Timon of Athens (1592-1601)

The literary sources for Timon of Athens are largely derived from Plutarch‘s The Lives of the Noble Grecians and Romans translated by Sir Thomas North (1579) or the Greek satirist Lucian‘s; Timon Misanthropus, which was translated into French by Amyot and later into English by Sir Thomas North (published in 1579, 2nd ed; 1595, 3rd ed; 1603). Some scholars suggest that Thomas Middleton may have collaborated with Shakespeare in this play and that it was included in the Folio of 1623 because the publisher was having difficulty obtaining the copyright for Troillus & Cressida. The current view is that the play was probably first performed in 1604 or alternatively abandoned and never performed and supposedly written a year earlier since Middleton began writing for the stage from 1602 onwards. The conventional date for the composition of Timon of Athens is closer to 1608-09 but computer analysis of the text carried out in the 70’s and 80’s now suggests a much earlier date, possibly any time after 1592 and no later than 1604. It must be borne in mind that Amyot’s French translation of Plutarch was available as early as 1559. The subject matter and style coincides with Edward de Vere’s long-term involvement in the dramatic and literary arts, and his generous patronage of poets, playwrights and artists in London. The play parallels the benevolence doled out in the beginning and becomes more cynical towards the notion of friendship echoing the words of the poem attributed to William Shakespeare: “Every man will be thy friend whilst thou has wherewith to spend….these are certain signs to know, faithful friend from flattering foe”. The austerities of Elizabeth’s reign were certainly replaced by the extravagant lifestyles lived among aristocrats in King James’s reign and the play may reflect that James Ist was well-known to have described himself as “the Greatest Fool in Christendom” and to have drawn a coterie of sycophants and dependents from literary circles such as Ben Jonson. He was fond of bestowing expensive gifts to his court favourites in the hope of future admiration and support. Foreign merchants and money-lenders were rife during his reign as he had inherited a surplus from Elizabeth and his reckless extravagance brought the kingdom into ever deeper debt. However, the earliest evidence of its performance is in 1674 by Thomas Shadwell who used the working title “The Manhater” and published his own adaption in 1678. Other scholars and commentators have argued that the play alludes to the rise and fall of the Earl of Essex or even King James Ist.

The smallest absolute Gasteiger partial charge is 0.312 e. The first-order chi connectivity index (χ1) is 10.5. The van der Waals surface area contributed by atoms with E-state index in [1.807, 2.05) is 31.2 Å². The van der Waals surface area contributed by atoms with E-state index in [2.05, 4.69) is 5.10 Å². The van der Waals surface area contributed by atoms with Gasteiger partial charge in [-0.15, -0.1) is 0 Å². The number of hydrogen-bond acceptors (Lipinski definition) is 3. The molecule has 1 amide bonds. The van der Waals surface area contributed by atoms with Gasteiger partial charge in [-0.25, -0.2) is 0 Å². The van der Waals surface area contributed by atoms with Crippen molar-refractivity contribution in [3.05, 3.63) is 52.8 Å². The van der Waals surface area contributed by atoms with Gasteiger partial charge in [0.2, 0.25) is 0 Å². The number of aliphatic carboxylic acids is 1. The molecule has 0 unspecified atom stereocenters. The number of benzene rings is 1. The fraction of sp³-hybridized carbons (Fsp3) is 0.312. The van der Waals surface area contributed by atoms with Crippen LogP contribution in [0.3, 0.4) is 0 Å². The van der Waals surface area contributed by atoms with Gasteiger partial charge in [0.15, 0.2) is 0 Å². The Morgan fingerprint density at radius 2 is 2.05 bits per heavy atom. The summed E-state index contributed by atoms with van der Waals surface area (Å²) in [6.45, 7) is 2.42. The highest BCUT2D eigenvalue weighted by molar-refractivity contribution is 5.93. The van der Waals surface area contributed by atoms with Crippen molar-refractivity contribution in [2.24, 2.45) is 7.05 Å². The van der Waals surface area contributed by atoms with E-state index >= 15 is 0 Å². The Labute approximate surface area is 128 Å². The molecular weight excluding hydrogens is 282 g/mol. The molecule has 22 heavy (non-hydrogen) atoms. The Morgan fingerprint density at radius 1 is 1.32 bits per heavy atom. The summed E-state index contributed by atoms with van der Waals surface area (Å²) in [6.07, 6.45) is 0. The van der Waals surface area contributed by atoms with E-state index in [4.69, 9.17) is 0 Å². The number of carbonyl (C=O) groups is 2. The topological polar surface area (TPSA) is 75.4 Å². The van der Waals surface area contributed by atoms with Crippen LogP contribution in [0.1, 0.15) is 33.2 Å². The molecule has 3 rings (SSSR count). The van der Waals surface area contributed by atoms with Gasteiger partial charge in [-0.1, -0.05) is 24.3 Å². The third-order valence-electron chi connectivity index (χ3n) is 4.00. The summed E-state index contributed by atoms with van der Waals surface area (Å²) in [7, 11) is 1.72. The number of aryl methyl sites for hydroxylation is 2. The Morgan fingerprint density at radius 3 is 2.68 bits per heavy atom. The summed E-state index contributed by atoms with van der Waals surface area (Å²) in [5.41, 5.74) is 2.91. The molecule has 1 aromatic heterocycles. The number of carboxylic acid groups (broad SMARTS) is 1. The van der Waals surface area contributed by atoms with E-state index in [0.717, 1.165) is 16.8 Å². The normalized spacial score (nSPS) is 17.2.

The links to my publications “Shakespeare’s Qaballah”, a Companion to Shakespeare Studies and my anthology of poetry, “Pathenogenesis” are as follows:


Website: www.qudosacademy.org

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